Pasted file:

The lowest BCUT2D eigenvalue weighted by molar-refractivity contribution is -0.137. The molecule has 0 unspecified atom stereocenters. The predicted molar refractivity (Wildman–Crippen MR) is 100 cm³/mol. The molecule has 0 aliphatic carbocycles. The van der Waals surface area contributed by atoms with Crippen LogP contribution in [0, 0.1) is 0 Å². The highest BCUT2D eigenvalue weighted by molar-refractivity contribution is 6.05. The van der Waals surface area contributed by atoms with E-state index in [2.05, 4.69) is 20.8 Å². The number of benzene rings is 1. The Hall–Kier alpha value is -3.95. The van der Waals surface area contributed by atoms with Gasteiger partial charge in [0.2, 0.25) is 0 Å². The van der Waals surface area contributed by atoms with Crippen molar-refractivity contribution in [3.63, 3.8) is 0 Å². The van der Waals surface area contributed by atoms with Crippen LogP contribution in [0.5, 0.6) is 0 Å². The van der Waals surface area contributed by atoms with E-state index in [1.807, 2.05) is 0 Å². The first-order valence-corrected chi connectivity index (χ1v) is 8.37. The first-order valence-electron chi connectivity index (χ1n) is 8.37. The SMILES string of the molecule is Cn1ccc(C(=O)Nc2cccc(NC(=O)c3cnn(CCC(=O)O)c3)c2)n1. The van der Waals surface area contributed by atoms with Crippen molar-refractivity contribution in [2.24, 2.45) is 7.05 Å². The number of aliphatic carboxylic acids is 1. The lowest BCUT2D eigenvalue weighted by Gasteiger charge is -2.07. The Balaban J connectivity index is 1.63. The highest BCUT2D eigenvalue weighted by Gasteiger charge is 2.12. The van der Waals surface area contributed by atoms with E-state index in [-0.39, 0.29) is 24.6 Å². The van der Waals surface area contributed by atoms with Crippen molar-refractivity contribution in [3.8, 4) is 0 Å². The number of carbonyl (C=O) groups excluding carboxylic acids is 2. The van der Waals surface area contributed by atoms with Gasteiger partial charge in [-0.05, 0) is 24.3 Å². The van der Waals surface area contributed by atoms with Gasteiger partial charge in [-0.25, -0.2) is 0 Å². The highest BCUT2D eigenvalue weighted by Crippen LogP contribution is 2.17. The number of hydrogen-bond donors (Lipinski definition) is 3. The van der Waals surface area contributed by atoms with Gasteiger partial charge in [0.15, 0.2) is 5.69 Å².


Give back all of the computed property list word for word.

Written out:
The lowest BCUT2D eigenvalue weighted by molar-refractivity contribution is -0.137. The molecule has 0 unspecified atom stereocenters. The predicted molar refractivity (Wildman–Crippen MR) is 100 cm³/mol. The molecule has 0 aliphatic carbocycles. The van der Waals surface area contributed by atoms with Crippen LogP contribution in [0, 0.1) is 0 Å². The highest BCUT2D eigenvalue weighted by molar-refractivity contribution is 6.05. The van der Waals surface area contributed by atoms with E-state index in [2.05, 4.69) is 20.8 Å². The number of benzene rings is 1. The Hall–Kier alpha value is -3.95. The van der Waals surface area contributed by atoms with Gasteiger partial charge in [0.2, 0.25) is 0 Å². The van der Waals surface area contributed by atoms with Crippen molar-refractivity contribution in [3.63, 3.8) is 0 Å². The van der Waals surface area contributed by atoms with Crippen LogP contribution in [0.5, 0.6) is 0 Å². The van der Waals surface area contributed by atoms with E-state index in [1.807, 2.05) is 0 Å². The first-order valence-corrected chi connectivity index (χ1v) is 8.37. The first-order valence-electron chi connectivity index (χ1n) is 8.37. The SMILES string of the molecule is Cn1ccc(C(=O)Nc2cccc(NC(=O)c3cnn(CCC(=O)O)c3)c2)n1. The van der Waals surface area contributed by atoms with Crippen molar-refractivity contribution in [2.24, 2.45) is 7.05 Å². The number of aliphatic carboxylic acids is 1. The lowest BCUT2D eigenvalue weighted by Gasteiger charge is -2.07. The Balaban J connectivity index is 1.63. The highest BCUT2D eigenvalue weighted by Gasteiger charge is 2.12. The van der Waals surface area contributed by atoms with E-state index in [-0.39, 0.29) is 24.6 Å². The van der Waals surface area contributed by atoms with Crippen molar-refractivity contribution in [3.8, 4) is 0 Å². The number of carbonyl (C=O) groups excluding carboxylic acids is 2. The van der Waals surface area contributed by atoms with Gasteiger partial charge in [-0.05, 0) is 24.3 Å². The van der Waals surface area contributed by atoms with Gasteiger partial charge in [-0.25, -0.2) is 0 Å². The highest BCUT2D eigenvalue weighted by Crippen LogP contribution is 2.17. The number of hydrogen-bond donors (Lipinski definition) is 3. The van der Waals surface area contributed by atoms with Gasteiger partial charge in [0.15, 0.2) is 5.69 Å².